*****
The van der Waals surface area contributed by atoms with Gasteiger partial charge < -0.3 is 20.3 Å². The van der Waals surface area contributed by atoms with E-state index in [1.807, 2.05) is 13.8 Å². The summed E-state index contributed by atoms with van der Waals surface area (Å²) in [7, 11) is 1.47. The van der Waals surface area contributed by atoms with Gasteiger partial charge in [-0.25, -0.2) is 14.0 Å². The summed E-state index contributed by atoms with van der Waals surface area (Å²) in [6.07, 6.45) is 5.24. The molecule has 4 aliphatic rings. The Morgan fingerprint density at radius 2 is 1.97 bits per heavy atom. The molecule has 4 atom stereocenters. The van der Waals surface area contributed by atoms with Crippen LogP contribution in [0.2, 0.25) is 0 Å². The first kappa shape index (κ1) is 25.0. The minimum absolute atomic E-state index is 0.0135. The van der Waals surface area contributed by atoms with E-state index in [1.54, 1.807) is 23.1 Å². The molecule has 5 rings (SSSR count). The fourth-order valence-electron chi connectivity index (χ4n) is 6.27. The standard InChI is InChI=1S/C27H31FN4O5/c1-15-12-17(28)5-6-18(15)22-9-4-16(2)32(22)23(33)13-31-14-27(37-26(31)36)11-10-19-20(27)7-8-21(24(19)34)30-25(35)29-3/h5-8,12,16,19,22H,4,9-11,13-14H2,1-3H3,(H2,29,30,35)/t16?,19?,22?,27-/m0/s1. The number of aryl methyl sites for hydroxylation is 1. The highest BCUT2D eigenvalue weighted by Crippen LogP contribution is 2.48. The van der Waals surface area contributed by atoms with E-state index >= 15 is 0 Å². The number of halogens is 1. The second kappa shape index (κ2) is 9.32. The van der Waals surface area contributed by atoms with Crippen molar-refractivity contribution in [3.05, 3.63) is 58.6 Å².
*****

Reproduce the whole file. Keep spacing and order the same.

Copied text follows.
The van der Waals surface area contributed by atoms with Gasteiger partial charge < -0.3 is 20.3 Å². The van der Waals surface area contributed by atoms with E-state index in [1.807, 2.05) is 13.8 Å². The summed E-state index contributed by atoms with van der Waals surface area (Å²) in [7, 11) is 1.47. The van der Waals surface area contributed by atoms with Gasteiger partial charge in [-0.25, -0.2) is 14.0 Å². The summed E-state index contributed by atoms with van der Waals surface area (Å²) in [6.07, 6.45) is 5.24. The molecule has 4 aliphatic rings. The Morgan fingerprint density at radius 2 is 1.97 bits per heavy atom. The molecule has 4 atom stereocenters. The van der Waals surface area contributed by atoms with Crippen LogP contribution in [0.2, 0.25) is 0 Å². The first kappa shape index (κ1) is 25.0. The minimum absolute atomic E-state index is 0.0135. The van der Waals surface area contributed by atoms with E-state index in [1.54, 1.807) is 23.1 Å². The molecule has 5 rings (SSSR count). The fourth-order valence-electron chi connectivity index (χ4n) is 6.27. The standard InChI is InChI=1S/C27H31FN4O5/c1-15-12-17(28)5-6-18(15)22-9-4-16(2)32(22)23(33)13-31-14-27(37-26(31)36)11-10-19-20(27)7-8-21(24(19)34)30-25(35)29-3/h5-8,12,16,19,22H,4,9-11,13-14H2,1-3H3,(H2,29,30,35)/t16?,19?,22?,27-/m0/s1. The number of aryl methyl sites for hydroxylation is 1. The highest BCUT2D eigenvalue weighted by Crippen LogP contribution is 2.48. The van der Waals surface area contributed by atoms with E-state index >= 15 is 0 Å². The number of halogens is 1. The second kappa shape index (κ2) is 9.32. The van der Waals surface area contributed by atoms with Crippen molar-refractivity contribution in [3.05, 3.63) is 58.6 Å².